The television bored him, but he often enjoyed the financial news and the weather report. Today the weather sounded lovely. A warming trend was on the way and it was supposed to be sunny this morning.
The eggs needed pepper. He walked in the kitchen to get it and as he returned he noticed the bad news from the stock market. He invested a little here and there and lately the market had made him nervous. Yesterday he had ignored the news, but this morning he heard about it…
Dale looked around the living room and examined all the valuables in the room. He quickly reassessed in his mind what sort of provider he had truly been and felt foolish. Even though he had done well, he wasn’t up to his own standards, never had been actually… and the little he had recently lost in the market made him feel even worse. Also, the toast he made today was really terrible.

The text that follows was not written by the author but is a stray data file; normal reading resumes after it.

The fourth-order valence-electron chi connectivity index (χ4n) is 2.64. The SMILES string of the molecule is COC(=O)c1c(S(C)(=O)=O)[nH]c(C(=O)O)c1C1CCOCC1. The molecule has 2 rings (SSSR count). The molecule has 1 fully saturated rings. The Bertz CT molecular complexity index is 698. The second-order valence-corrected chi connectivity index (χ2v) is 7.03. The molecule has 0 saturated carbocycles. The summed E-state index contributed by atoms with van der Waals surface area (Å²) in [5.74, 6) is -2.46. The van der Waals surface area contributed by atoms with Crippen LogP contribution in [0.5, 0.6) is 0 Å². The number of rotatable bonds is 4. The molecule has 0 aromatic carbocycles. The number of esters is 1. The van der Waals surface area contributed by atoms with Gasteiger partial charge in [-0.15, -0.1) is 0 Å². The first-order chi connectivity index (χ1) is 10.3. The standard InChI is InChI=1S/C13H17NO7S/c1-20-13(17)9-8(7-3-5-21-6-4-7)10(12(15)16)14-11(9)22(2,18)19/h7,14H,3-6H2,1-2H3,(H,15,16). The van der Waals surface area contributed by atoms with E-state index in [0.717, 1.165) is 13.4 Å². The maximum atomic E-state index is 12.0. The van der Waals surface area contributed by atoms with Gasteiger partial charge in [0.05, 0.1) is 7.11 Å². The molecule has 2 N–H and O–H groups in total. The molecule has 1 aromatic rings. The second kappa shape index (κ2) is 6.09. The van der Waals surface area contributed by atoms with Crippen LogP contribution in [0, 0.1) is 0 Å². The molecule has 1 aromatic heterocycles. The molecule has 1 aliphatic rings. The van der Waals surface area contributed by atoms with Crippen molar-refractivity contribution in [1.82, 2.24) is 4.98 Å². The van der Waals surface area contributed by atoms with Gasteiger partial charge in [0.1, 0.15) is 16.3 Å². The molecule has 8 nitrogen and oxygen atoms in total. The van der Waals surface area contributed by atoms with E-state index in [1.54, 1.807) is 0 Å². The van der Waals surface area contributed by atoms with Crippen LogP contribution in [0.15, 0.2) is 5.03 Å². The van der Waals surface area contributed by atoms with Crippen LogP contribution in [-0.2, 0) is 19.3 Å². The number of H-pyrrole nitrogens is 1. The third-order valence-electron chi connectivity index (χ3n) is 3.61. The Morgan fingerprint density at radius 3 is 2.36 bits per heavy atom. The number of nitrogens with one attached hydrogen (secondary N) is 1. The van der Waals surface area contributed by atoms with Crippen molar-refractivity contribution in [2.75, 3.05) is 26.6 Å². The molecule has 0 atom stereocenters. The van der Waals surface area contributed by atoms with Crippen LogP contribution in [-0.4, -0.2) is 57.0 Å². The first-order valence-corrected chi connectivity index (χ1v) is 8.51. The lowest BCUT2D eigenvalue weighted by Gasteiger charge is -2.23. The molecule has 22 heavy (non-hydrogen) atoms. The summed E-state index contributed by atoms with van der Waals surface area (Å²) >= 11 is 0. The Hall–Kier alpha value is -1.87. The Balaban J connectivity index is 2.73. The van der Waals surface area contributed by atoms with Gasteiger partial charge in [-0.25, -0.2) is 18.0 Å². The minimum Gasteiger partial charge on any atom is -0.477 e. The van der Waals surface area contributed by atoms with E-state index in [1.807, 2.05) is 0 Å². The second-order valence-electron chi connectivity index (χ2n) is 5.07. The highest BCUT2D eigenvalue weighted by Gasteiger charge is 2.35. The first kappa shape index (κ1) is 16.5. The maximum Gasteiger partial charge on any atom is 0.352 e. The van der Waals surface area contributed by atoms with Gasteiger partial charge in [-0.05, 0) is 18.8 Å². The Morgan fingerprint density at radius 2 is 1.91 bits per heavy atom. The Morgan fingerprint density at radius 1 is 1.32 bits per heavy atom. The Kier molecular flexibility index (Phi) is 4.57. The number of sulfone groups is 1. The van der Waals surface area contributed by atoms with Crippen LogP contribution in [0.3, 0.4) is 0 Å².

After getting dressed and giving his daughter her breakfast he went outside to water the roses. Dale was an excellent gardener.
It was just as he had finished picking a bit of ear wax out of his right ear, that Dale had the very strong sense that something or someone was staring at him. Mr. Blume turned around and saw a big shiny black truck pulling up his driveway. He squinted and… almost snarled.
In the driver’s seat was a young man. A manly young man… Dale lifted and arched his left eyebrow.
Helplessly he stood holding a watering can, wearing Sandra’s pink slippers, his white shirt, socks and a pair of gray sweat pants. And then out of the truck waltzed the young man towards him. He was such a handsome young man though…
Suddenly, he felt a tinge of jealousy as he oddly reasoned, still perhaps half asleep, that this strapping fellow was there to see Sandra. It quickly occurred to Dale Blume that he seemed too young for Sandra though…